International surrogacy should be provided for in Ireland, the Oireachtas Joint Committee on International Surrogacy has recommended.
As surrogacy in Ireland is currently unregulated, an Oireachtas committee was set up earlier this year to make recommendations on international surrogacy.
In its report published on Wednesday, compiled by eight TDs and five senators, it recommends that “where an international surrogacy arrangement meets the criteria set out in the guidelines recommended by this committee, the intended parents should be able to apply to the courts for a parental order in respect of both parents”.
“This must be carried out in an expeditious process,” it states.
The report states that the parental order should name the intended parents and child born through international surrogacy, and should declare the intended parents to be the parents of the child, “equal in rights to the child regardless of biological connections”.
The order should create an entitlement to all rights and an obligation to all duties, prescribed by statute or otherwise for the parents and child in relation to each other.
In the report’s foreword, committee chair Jennifer Whitmore said Ireland has been “a laggard” when it comes to legislating for surrogacy, resulting in a “legal lacuna” that has had a significant impact on families from all across Ireland.
Ms Whitmore said the framework recommended by the report aims to make the safeguarding of children and surrogates a key concern.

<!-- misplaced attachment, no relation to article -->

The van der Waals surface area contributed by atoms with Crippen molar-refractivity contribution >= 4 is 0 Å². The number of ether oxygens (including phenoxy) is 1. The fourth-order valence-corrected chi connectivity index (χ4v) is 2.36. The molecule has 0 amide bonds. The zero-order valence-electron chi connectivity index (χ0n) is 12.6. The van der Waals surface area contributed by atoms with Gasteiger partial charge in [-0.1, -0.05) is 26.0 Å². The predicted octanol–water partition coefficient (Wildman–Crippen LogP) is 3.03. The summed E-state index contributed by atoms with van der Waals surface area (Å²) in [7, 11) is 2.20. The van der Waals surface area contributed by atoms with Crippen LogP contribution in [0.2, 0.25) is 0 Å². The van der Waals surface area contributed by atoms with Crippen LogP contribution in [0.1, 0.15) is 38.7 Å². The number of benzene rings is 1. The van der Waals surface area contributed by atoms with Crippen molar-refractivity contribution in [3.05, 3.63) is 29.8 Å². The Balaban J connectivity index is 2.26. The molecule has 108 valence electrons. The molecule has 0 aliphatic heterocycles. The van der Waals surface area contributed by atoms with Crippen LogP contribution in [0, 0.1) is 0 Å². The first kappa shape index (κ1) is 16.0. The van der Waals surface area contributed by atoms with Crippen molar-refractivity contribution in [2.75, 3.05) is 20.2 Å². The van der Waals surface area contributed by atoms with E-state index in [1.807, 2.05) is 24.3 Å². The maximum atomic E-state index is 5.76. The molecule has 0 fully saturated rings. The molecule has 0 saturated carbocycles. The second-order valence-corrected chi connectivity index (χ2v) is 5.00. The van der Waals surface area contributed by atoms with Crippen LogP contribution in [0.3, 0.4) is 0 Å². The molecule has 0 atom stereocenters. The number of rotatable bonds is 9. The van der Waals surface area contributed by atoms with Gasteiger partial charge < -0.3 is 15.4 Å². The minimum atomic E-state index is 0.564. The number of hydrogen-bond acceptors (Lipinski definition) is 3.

In relation to the surrogate, the report states that the surrogate should receive independent legal advice, medical advice and counselling before the surrogacy.
“The cost of this should be borne by the intended parents,” it states.
If they decide to proceed with the surrogacy, the report recommends that the parental order shall name the surrogate, declaring the severance of any parental relationship with the child and removing all parental duties and responsibilities.
In relation to a retrospective parental order application, the report stresses that two conditions should be met: the first being that the intended parents were the intended parents at the time of conception.
The court must also be satisfied that the pregnancy was always intended as a surrogacy, and that it was always envisaged that the intended parents would be the parents of the child.
Additionally, the surrogacy should have been legal in the country it occurred, at the time it occurred.
The committee’s report recommends that the Irish Nationality and Citizenship Act, 1956 is amended.
It said: “Following the issuing of a parental order, the child born through surrogacy shall be entitled to Irish citizenship through either intended parent, and not solely through the parent with whom there is a genetic link. This will require an amendment to the Irish Nationality and Citizenship Act, 1956.
“The AHR Bill should be amended so that parental, maternity and surrogacy leave are provided for.”
The Health (Assisted Human Reproduction) Bill 2022, which sets out provisions for the regulation of assisted human reproduction practices and research, is currently going through the Oireachtas.
The Assisted Human Reproduction Regulatory Authority (AHRRA), a body proposed by the AHR Bill, would be responsible for regulating and licensing of assisted human reproduction treatments.
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